Patients in this study also experienced variable waiting times for BTB and some, who were not able to access BTB when they most needed help, had to look for other support mechanisms. Long waiting times related to the referral process and the lack of resources (e.g. rooms, computers) to accommodate patients’ appointments. Access to BTB from home was also not an option in some NHS regions. Patients had not expected these waiting times. Indeed, the aim of CCBT is to increase accessibility and flexibility of therapy treatment especially in times of need, and to eliminate waiting times. Some patients also took months instead of weeks to complete the BTB sessions, due to the hours of operation of the NHS clinics and local libraries, which conflicted with their personal commitments and standard working hours. Attending CCBT during regular office hours proved to be a challenge (Titov et al., Reference Titov, Andrews and Sachdev2010) and was a reason for withdrawing from the treatment (Bennett et al., Reference Bennett, Harris and Rai2008) in previous studies. Researchers also noted that a GP’s referral of a patient for CCBT could take a month and suggested that self-referral would be a much faster option. It would also help to improve accessibility of CCBT services (Folker et al., Reference Folker, Mathiasen, Lauridsen, Stenderup, Dozeman and Folker2018; Titov et al., Reference Titov, Dear, Nielssen, Staples, Hadjistavropoulos, Nugent and Kaldo2018).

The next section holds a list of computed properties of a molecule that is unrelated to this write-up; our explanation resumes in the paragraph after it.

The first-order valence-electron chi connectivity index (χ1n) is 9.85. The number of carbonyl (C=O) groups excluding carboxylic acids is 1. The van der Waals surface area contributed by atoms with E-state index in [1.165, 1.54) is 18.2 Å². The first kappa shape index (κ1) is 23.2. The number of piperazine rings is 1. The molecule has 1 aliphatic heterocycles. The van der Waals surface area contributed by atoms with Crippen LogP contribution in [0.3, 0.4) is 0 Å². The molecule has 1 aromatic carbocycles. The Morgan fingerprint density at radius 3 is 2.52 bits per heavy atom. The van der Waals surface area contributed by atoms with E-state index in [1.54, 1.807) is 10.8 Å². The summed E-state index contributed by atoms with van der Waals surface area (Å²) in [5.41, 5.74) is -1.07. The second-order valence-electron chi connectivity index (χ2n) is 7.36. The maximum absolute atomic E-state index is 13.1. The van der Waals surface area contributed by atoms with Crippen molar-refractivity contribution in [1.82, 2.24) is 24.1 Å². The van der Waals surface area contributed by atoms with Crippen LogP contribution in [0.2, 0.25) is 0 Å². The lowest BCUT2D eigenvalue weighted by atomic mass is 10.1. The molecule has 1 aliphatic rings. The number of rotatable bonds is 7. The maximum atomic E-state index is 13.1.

Furthermore, patients in this study described how unpleasant it was, sitting exposed in a public library while engaging with the BTB session. They feared that what they were doing would be noticed, and they might be seen crying or showing emotional distress. While anonymity, self-pace and privacy have been highlighted as positives of CCBT (Andrews et al., Reference Andrews, Cuijpers, Craske, McEvoy and Titov2010; Clarke et al., Reference Clarke, Kuosmanen and Barry2015), doing CCBT in a public space may not be appealing due to stigma and privacy concerns. Similar concerns about lack of privacy when using public-access computers have also been voiced by patients in recent research (Health Quality Ontario, 2019). It is therefore worth noting that public spaces such as libraries are not clinical and therapeutic settings. Hence, privacy, confidentiality and the avoidance of social stigma could be compromised in these settings. Green and Iverson (Reference Green and Iverson2009) warned that best ethical practices are necessary to ensure that the confidentiality and safety of patients are protected, and that clinicians need to ascertain that private rooms are available for delivering CCBT. Moreover, from an ethical perspective of respecting individuals’ rights, service providers may have the responsibility to offer patients a choice regarding access to CCBT, where they have a strong preference as to what is most suitable for them (Day et al., Reference Day, McGrath and Wojtowicz2013). Besides, library computers are for public access and time allowed on these computers could be limited. Patients in this study also felt anxious and distracted by libraries’ computer timer software, which made them rush to finish the sessions. Mood and anxiety may affect programme engagement, as high anxiety can produce poor concentration, while low mood can reduce motivation to complete a session (Donkin and Glozier, Reference Donkin and Glozier2012). Therefore, if patients were unable to concentrate, becoming more anxious and unable to reflect on CCBT sessions due to the countdown timer software, this would seem to defeat the rationale for CCBT treatment and hamper its effectiveness. An important question is whether or not the delivery of BTB (or CCBT more broadly) in a public setting is appropriate at all.